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INJERA – ETHIOPIAN TYPICAL FOOD.   (published in Ethiopia)

June 4, 2010 by   Comments(0)

Injera is the basic ingredient of any Ethiopian meal. It looks like a large spongy pancake and some of the sizes produced are huge. It is usually laid down in a large circular tray and sauces, meat and/or vegetables are poured right in the middle. Then you use you right hand (only) to tear pieces off the side and scoop up the wonderful food. It has been described as having a slightly sour taste. It’s a sharp taste, but blends in well with sauces to produce a mouth-watering flavour whatever the dish.


Injera is made from Teff, a small grain packed with calcium, fibre and protein. It is an alternative for anyone allergic to gluten in wheat. It is also less fattening than wheat.

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My amazing time in Jamaica!! by Zerin Osman   (published in Jamaica)

June 3, 2010 by   Comments(0)

As I approach my halfway point I can without any doubt say that I could quite happily stay on here for a few years, no trouble at all (although I fear my family and friends might have a few things to say about that!)

My 33rd birthday was easily the best birthday I have had on the planet to date! The kids and I were on countdown mode a month before and then it was upon us! I bought two 9 inch Birthday cakes to bring in for all the children and staff, made up hundreds of little gift packs to give all the kids and staff at Hanbury with Australian flag stickers, balloons, glitter, lolly pops and as many sweets as I could squeeze in! It was a stampede as soon as I got out of the car. But I wouldn't have had it any other way!  I'm not sure who was more excited me or them!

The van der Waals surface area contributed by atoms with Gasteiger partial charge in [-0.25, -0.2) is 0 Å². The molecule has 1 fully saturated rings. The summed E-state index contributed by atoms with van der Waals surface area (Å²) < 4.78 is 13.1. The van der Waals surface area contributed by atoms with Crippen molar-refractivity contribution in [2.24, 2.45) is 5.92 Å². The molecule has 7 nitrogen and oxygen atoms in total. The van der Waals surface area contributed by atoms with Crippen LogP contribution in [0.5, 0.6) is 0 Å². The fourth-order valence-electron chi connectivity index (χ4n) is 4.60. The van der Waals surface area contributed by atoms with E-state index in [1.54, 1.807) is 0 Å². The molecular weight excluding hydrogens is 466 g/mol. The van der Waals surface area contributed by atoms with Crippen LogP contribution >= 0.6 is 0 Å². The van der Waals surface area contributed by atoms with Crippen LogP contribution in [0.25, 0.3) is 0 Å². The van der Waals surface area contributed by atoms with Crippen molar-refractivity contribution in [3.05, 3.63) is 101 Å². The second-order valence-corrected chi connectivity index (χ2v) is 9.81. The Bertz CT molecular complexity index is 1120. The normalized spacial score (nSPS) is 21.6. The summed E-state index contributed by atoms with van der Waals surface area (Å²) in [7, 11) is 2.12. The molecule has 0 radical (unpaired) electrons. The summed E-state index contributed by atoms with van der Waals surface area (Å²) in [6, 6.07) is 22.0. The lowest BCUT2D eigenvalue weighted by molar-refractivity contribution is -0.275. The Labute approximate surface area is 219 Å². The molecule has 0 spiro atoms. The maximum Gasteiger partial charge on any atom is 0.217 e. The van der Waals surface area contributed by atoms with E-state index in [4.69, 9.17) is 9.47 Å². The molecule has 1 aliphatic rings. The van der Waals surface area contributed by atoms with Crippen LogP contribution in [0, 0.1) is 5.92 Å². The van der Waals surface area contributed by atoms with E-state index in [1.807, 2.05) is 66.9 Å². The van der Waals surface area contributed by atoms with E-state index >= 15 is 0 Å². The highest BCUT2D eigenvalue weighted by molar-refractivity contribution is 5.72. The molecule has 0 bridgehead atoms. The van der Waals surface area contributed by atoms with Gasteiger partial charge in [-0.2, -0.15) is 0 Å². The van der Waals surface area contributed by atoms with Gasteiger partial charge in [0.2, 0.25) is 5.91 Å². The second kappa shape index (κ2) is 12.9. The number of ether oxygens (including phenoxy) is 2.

The day was spent doing little to absolutely no work what so ever! Everyone was so excited! We all drew on each others faces with bright Aussie Zinc (Thanks Mum!), face paint, blew up balloons, party hats, stuck stickers on our faces, played games and ate rainbow iced birthday cake! The kids sang me the Jamaican version of happy birthday in the morning and the morning's Devotion or Prayer time was dedicated to me. I have to say I was almost brought to tears but just about held it together! It was SO SPECIAL!

In the evening 23 of the volunteers joined me for a trip to Treasure Beach for my birthday and upon arriving at the Restaurant later that evening I had the surprise of my life with a huge table covered with sweets, balloons, Happy Birthday Banners, hand drawn posters all decorating this gorgeous beach side restaurant. How touched was I.... I really did not expect that, especially as my family knows that I am always the one behind all the surprises normally! I honestly could not have had a better ...

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My amazing time in Jamaica!! by Zerin Osman
My amazing time in Jamaica!! by Zerin Osman

Catalina's Experience   (published in Cambodia)

June 3, 2010 by   Comments(0)


Two months in Cambodia seemed like a long time to be away from my family and friends back in Europe. I remember thinking “What am I getting myself into?” as I was settling into my new accommodation, which was deserted at my arrival in the early morning. I felt lonely and I felt insecure. Who were my roommates? Would I make friends easily? Will I get used to the culture shock?